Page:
Feaunati said that this is particularly troubling because so many aspects of Pacific Island culture are inherently linked to the ocean. A rapidly changing environment not only poses the grave threat of forced relocation but also threatens the destruction of her community’s lifestyle and culture.
People no longer live in harmony with the environment, but fear it. Feaunati said that Samoans “live in anxiety” because “they feel like they have lost their age old connection with the ocean”.
In response, residents of different Pacific Islands are banding together to form ideas that will protect their culture against these increasingly frequent environmental disasters. By sharing traditional farming practices, they hope to aid and strengthen each others communities when faced with an unpredictable and volatile environment.
Isso Nimhei, a farmer from Futuna Island, has been teaching agricultural workers on neighbouring islands a traditional way of preserving edible bananas. This preservation technique is intended to help in the case of food shortage during the aftermath of a natural disaster.
Similarly, Samoan native Joseph Afa has been teaching the 'Laufasa technique' to people living in Vanuatu. His technique uses a single banana shoot to grow up to fifteen new planting sprouts, rapidly multiplying banana propagation.
Both of these techniques demonstrate how residents of the Pacific Islands are sharing years of accumulated knowledge, passed down to them by their ancestors. The shared threat of climate change has opened an important dialogue, uniting the pan-Pacific community under a common purpose.
Together, the islands have a louder global voice than they would each have on their own. For this reason, members of fifteen different Pacific Island nations have grouped together to form the 'Pacific Warriors'. Hoping to gain support from the international community, the youth-led grassroots enterprise organise campaigns against the use of fossil fuels.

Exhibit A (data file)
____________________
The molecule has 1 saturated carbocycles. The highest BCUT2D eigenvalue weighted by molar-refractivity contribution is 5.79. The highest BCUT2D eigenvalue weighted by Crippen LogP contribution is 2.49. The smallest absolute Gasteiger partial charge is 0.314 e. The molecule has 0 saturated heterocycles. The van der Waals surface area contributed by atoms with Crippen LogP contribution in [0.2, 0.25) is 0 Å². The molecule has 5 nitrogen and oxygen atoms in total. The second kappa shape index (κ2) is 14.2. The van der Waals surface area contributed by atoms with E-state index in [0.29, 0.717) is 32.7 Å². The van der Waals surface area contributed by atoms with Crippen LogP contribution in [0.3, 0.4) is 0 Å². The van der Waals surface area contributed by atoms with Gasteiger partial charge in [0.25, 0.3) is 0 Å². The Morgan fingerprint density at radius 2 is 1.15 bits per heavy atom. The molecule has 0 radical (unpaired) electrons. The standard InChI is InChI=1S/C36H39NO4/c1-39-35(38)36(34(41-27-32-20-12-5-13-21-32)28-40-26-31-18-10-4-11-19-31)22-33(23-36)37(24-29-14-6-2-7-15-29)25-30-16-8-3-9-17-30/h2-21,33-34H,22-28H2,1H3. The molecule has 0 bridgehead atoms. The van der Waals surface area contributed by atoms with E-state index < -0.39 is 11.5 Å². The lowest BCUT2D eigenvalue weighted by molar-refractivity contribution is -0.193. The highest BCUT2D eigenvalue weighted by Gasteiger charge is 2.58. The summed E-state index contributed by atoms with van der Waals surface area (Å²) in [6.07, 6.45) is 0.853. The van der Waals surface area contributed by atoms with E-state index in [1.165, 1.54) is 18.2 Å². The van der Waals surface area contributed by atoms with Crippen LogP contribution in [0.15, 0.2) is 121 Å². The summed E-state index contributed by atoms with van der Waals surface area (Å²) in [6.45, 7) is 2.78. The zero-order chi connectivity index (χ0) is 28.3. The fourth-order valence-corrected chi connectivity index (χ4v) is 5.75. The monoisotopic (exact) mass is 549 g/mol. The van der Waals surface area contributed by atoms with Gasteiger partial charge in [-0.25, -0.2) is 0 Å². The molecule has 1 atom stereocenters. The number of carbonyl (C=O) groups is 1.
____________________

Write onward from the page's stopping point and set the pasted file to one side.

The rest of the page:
On 8 September 2018, they embarked on their most ambitious campaign to date: ‘Rise for Pacific Pawa’. With 18 events across 14 different nations, the organisation plans to pressure local governments into signing pledges committing to 100 percent renewable energy by 2020.
This goal is within reach - the Samoan government have already shown considerable dedication to achieving a green future, and other islands are enthusiastic to follow.
With countries such as Paraguay and Iceland already running on 100 percent sustainable energy the message is clear: it is possible. By pledging to join them, the Pacific Islanders hope to build momentum for a global switch to renewable energy. They believe that “if Pacific communities at all levels can lead a transition to a Fossil Free future then the world must follow suit”.
The Pacific Islanders are proving to be proactive pioneers in designing a sustainable future; but their success depends on the reaction of the international community.
For them, climate change is not a myth or a far away prospect, but a terrifying reality. Feaunati stressed that the international community need to listen to the “legitimate solutions” presented by indigenous voices, before it’s too late.
Emily Earnshaw is a freelance writer with a particular focus on environmental and human rights issues.